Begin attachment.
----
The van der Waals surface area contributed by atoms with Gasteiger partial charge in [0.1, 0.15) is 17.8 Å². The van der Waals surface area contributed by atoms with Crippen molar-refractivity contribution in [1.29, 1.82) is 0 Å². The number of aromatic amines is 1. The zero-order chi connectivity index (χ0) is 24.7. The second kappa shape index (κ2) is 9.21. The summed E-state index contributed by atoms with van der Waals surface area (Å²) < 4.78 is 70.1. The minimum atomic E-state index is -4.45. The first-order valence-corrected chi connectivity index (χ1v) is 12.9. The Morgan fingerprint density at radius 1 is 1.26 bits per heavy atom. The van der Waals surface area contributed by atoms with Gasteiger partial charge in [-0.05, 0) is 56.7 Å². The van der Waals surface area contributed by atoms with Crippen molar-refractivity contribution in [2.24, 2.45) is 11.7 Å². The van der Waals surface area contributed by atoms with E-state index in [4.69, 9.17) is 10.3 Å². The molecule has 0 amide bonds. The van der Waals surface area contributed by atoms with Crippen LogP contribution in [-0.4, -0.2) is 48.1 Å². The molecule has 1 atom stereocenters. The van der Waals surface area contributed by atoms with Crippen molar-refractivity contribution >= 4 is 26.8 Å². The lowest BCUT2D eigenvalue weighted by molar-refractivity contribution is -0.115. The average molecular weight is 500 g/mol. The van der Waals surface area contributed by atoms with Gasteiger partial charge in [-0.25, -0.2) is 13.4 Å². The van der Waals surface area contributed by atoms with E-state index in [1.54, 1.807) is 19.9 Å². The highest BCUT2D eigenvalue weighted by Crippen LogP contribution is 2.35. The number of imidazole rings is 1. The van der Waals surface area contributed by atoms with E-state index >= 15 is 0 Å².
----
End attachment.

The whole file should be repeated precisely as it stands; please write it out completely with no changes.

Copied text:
The van der Waals surface area contributed by atoms with Gasteiger partial charge in [0.1, 0.15) is 17.8 Å². The van der Waals surface area contributed by atoms with Crippen molar-refractivity contribution in [1.29, 1.82) is 0 Å². The number of aromatic amines is 1. The zero-order chi connectivity index (χ0) is 24.7. The second kappa shape index (κ2) is 9.21. The summed E-state index contributed by atoms with van der Waals surface area (Å²) < 4.78 is 70.1. The minimum atomic E-state index is -4.45. The first-order valence-corrected chi connectivity index (χ1v) is 12.9. The Morgan fingerprint density at radius 1 is 1.26 bits per heavy atom. The van der Waals surface area contributed by atoms with Gasteiger partial charge in [-0.05, 0) is 56.7 Å². The van der Waals surface area contributed by atoms with Crippen molar-refractivity contribution in [2.24, 2.45) is 11.7 Å². The van der Waals surface area contributed by atoms with E-state index in [4.69, 9.17) is 10.3 Å². The molecule has 0 amide bonds. The van der Waals surface area contributed by atoms with Crippen LogP contribution in [-0.4, -0.2) is 48.1 Å². The molecule has 1 atom stereocenters. The van der Waals surface area contributed by atoms with Crippen molar-refractivity contribution >= 4 is 26.8 Å². The lowest BCUT2D eigenvalue weighted by molar-refractivity contribution is -0.115. The average molecular weight is 500 g/mol. The van der Waals surface area contributed by atoms with Gasteiger partial charge in [-0.25, -0.2) is 13.4 Å². The van der Waals surface area contributed by atoms with E-state index in [1.54, 1.807) is 19.9 Å². The highest BCUT2D eigenvalue weighted by Crippen LogP contribution is 2.35. The number of imidazole rings is 1. The van der Waals surface area contributed by atoms with E-state index >= 15 is 0 Å².